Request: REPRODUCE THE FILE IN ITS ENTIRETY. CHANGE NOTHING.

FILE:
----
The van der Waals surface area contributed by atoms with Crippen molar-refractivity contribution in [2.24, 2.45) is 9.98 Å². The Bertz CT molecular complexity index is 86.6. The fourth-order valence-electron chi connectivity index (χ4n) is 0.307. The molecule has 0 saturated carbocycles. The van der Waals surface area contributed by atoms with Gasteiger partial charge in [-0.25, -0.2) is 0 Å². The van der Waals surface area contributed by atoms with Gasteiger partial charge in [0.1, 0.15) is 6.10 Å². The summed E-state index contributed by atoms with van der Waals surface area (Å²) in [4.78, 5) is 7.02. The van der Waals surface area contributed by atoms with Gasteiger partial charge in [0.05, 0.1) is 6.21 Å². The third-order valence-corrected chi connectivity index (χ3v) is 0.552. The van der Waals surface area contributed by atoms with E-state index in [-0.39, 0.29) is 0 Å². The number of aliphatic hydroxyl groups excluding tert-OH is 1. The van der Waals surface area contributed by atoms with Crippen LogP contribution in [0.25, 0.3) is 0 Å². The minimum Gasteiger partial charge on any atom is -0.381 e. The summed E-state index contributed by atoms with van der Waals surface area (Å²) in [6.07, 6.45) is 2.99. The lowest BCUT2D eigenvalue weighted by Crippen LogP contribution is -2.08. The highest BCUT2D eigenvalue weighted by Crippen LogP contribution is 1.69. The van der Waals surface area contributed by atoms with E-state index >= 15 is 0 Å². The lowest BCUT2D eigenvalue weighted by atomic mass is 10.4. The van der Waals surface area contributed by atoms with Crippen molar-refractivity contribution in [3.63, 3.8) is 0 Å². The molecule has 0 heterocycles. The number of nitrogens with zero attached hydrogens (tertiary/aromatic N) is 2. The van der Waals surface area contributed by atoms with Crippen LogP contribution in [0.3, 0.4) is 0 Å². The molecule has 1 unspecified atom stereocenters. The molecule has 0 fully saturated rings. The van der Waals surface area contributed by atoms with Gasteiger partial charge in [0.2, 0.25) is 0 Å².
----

The van der Waals surface area contributed by atoms with Crippen molar-refractivity contribution in [2.24, 2.45) is 9.98 Å². The Bertz CT molecular complexity index is 86.6. The fourth-order valence-electron chi connectivity index (χ4n) is 0.307. The molecule has 0 saturated carbocycles. The van der Waals surface area contributed by atoms with Gasteiger partial charge in [-0.25, -0.2) is 0 Å². The van der Waals surface area contributed by atoms with Gasteiger partial charge in [0.1, 0.15) is 6.10 Å². The summed E-state index contributed by atoms with van der Waals surface area (Å²) in [4.78, 5) is 7.02. The van der Waals surface area contributed by atoms with Gasteiger partial charge in [0.05, 0.1) is 6.21 Å². The third-order valence-corrected chi connectivity index (χ3v) is 0.552. The van der Waals surface area contributed by atoms with E-state index in [-0.39, 0.29) is 0 Å². The number of aliphatic hydroxyl groups excluding tert-OH is 1. The van der Waals surface area contributed by atoms with Crippen LogP contribution in [0.25, 0.3) is 0 Å². The minimum Gasteiger partial charge on any atom is -0.381 e. The summed E-state index contributed by atoms with van der Waals surface area (Å²) in [6.07, 6.45) is 2.99. The lowest BCUT2D eigenvalue weighted by Crippen LogP contribution is -2.08. The highest BCUT2D eigenvalue weighted by Crippen LogP contribution is 1.69. The van der Waals surface area contributed by atoms with E-state index >= 15 is 0 Å². The lowest BCUT2D eigenvalue weighted by atomic mass is 10.4. The van der Waals surface area contributed by atoms with Crippen molar-refractivity contribution in [3.63, 3.8) is 0 Å². The molecule has 0 heterocycles. The number of nitrogens with zero attached hydrogens (tertiary/aromatic N) is 2. The van der Waals surface area contributed by atoms with Crippen LogP contribution in [0.3, 0.4) is 0 Å². The molecule has 1 unspecified atom stereocenters. The molecule has 0 fully saturated rings. The van der Waals surface area contributed by atoms with Gasteiger partial charge in [0.2, 0.25) is 0 Å².